J. Scott Applewhite, Associated Press
DANVILLE, Ky. — In a spirited debate that laid out stark choices, Joe Biden and Paul Ryan teed up pointed arguments on the economy, social policy and America's place in the world that President Barack Obama and GOP rival Mitt Romney now will drive forward into the campaign's final stretch.
With just 25 days to go in Campaign 2012 and throngs of people already voting, Obama and Romney will try to answer two questions that their running mates posed to the tens of millions of Americans who watched Thursday's hard-fought, 90-minute debate.
"Who do you trust?" Biden asked.
"Wouldn't it be nice to have a job-creator in the White House?" asked Ryan.
Biden, eager to make up for the president's lackluster performance in his first debate with Romney, played the aggressor throughout. And the president gave his running mate a quick thumbs up for delivering with the energy and feeling that he did not.
"His passion for making sure that the economy grows for the middle class came through so I'm really proud of him," Obama said after watching the debate aboard Air Force One on the way home after a day of campaigning in battleground Florida.
Ryan came back at the vice president with harsh talking points, a flurry of statistics and a sharp economic warning: In another Obama term, he said, "Watch out, middle class, the tax bill's coming to you."
Romney, who watched the debate at the end of a campaign day in North Carolina, got on the phone to Ryan immediately afterward to congratulate him. Ann Romney told a rally in the western Michigan town of Hudsonville on Friday that the debate showed why her husband chose Ryan as his running mate.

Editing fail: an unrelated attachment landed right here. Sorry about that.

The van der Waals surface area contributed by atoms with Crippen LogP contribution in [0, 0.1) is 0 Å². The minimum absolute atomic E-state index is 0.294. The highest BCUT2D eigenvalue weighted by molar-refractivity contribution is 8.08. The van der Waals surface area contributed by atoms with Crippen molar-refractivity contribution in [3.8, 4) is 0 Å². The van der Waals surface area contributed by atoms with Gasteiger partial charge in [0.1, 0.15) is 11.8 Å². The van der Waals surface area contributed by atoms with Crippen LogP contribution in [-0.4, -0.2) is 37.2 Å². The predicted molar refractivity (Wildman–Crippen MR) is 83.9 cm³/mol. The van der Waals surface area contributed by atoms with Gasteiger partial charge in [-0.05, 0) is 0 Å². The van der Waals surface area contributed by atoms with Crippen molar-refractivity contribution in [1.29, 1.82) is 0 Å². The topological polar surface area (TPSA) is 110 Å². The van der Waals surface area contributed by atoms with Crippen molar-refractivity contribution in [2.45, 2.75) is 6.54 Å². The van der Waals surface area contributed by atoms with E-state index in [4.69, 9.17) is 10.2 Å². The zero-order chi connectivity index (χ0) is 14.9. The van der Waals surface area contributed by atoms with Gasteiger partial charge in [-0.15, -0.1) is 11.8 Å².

"What he saw in Paul was a level head, very smart. You can tell, it came through, the kind of character that this man has," Mrs. Romney said.
Ryan declined to engage in any morning-after analysis while stopping for breakfast with his family Friday at Josie's diner in Lexington on his way out of Kentucky. All he would allow is that he felt great about how the debate turned out.
Attention now shifts to the two remaining debates between Obama and Romney: Tuesday's "town hall" style faceoff in Hempstead, N.Y., and a final showdown, over foreign policy, on Oct. 22 in Boca Raton, Fla.
And the campaigns get right back into the thick of it on Friday, looking for ways large and small to shift more voters their direction in the small number of states whose electoral votes are still up for grabs: Colorado, Florida, Iowa, Ohio, New Hampshire, Nevada, North Carolina, Virginia and Wisconsin.
Romney headed to Virginia and after was linking up with Ryan in Ohio. Biden and wife Jill will woo young voters at the University of Wisconsin-La Crosse. Obama will spend a rare day in Washington, preparing for the next two debates and taking campaign contest winners out to eat.
With so little time left in the countdown to Nov. 6, "every day, every hour counts," said Rahm Emanuel, the Chicago mayor who served as Obama's first White House chief of staff. "Everything counts."
The president has set aside a serious chunk of time for preparation after being faulted for underestimating the importance of his first debate with Romney. He'll be hunkered down in Williamsburg, Va., from Saturday until Tuesday rehearsing with Sen. John Kerry, D-Mass, acting as a proxy for Romney.
Romney's return to Ohio this weekend signals the importance of a state seen by both sides as decisive to the whole election. Obama holds the edge there, polls show.
Obama had to hope that Biden's solid showing on Thursday was enough to shift a campaign dynamic that has had the momentum moving Romney's way since the first debate. Romney, for his part, had to hope Ryan's performance would keep up the good karma for the GOP.
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